If a sequel makes you want to go back and read the first book in the series, I’d say that’s a fairly good recommendation. I read Louisiana’s Song because it’s one of the titles nominated for the Cybil Award for Middle Grade Fiction. It was so good and I had so many questions about the family in the story, I had to make a special trip to the library to find a copy of Gentle’s Holler, the first book about the Weems family who live in a “holler” (had to explain that word to twelve year old Brown Bear daughter) in the hills of North Carolina.
From Kerry Madden’s website: ” . . . you know one editor told me to cut them all but Gentle and Livy Two. I didn’t take that advice. But it took me a good long while to get their voices from all swarming and swooping up in a pack…The first thing I did was make Becksie bossy and Jitters a copycat.”
I really liked the fact that the story, told in two volumes with a third to be published, is about a large family, mom and dad and ten kids. And each child does have his/her own personality. The family isn’t perfect, but they are a big, loving family. The difficulties of raising such a family in poverty with a devoted, but financially irresponsible, father and a worried and always pregnant mother are not minimized. The narrator of both books, Livy Two, so called because her older sister Livy One died as a baby, sees the problems in her family clearly, but she also sees the strengths in her parents and her brothers and sisters and usually chooses to focus on those advantages rather than on the many areas of weakness and misfortune. Livy Two is both a sharp observer and a big talker, and she uses those abilities, plus her songwriting and singing talents, to help the family and to tell their story in the book.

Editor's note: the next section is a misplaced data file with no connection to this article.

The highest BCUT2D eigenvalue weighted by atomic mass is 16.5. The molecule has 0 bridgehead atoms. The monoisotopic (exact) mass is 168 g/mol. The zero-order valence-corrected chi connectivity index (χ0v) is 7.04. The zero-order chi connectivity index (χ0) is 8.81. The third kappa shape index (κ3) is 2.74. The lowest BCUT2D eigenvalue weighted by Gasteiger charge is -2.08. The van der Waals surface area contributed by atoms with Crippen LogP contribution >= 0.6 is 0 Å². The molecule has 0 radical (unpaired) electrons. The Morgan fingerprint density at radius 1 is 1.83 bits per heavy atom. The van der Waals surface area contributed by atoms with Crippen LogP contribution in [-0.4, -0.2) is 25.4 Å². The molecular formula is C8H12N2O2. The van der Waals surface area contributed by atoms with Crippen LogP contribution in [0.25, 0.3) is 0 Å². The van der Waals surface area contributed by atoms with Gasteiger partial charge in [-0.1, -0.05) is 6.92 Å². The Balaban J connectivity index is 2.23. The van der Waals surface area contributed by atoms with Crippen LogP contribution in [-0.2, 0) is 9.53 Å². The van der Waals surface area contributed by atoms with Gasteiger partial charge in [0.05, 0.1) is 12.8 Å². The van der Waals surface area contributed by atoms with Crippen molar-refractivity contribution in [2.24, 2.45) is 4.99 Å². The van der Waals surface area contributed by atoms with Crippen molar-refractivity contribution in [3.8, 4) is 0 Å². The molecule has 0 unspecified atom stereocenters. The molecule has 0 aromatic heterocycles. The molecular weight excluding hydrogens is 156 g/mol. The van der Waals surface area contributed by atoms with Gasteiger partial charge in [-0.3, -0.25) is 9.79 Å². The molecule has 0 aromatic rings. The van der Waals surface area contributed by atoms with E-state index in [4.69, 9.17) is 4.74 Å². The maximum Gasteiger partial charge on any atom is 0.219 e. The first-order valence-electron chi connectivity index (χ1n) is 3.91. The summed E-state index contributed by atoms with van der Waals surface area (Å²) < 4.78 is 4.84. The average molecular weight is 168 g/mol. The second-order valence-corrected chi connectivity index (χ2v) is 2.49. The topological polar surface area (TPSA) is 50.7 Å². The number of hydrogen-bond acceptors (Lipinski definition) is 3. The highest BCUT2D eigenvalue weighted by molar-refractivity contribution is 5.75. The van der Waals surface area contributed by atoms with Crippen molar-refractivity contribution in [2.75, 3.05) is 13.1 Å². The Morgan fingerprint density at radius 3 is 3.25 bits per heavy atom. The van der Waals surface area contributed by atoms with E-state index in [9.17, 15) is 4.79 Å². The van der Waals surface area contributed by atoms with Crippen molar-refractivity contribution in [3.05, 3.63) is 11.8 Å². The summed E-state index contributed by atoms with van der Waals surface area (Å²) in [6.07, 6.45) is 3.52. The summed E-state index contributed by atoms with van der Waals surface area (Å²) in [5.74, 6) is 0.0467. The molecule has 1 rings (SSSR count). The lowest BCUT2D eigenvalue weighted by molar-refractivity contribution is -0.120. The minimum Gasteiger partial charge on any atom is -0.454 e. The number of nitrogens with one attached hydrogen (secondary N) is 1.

I also liked the depiction of the Appalachian culture, its strengths and weaknesses. The Weemses are a reflection of the mountain values and customs, even though they’re fairly new to Maggie Valley. They love their “passel of young’uns” and their bluegrass and country and their clogging and their life in the holler. They don’t put much trust in doctors, and they don’t accept hand-outs. Daddy Weems reminds me of my own grandfather, a salesman who was always going to make a big sale and come home rich. For Mr. Weems, its a banjo hit that’s just around the corner, just as soon as those folks in Nashville learn to appreciate the songs he writes and buy one of them.
Although the author uses beautiful language to describe the setting and events of the story, this isn’t just a “set piece.” Someone over at the Cybils website, in discussing “child-friendly” books, noted that books that just appeal on the basis of language or style aren’t likely to be the ones that most appeal to kids. Louisiana’s Song and Gentle’s Holler both have plenty of action: lost children, a snake attack, hornets, accidents, and family tension all combine to keep the pages turning and the reader engaged. Great storytelling.
Read Gentle’s Holler first. If you like it, and I think you will, Louisiana’s Song is the sequel. The third book, Jessie’s Mountain, is due out in 2008.
Am I the last person in the kidlitosphere to read these books?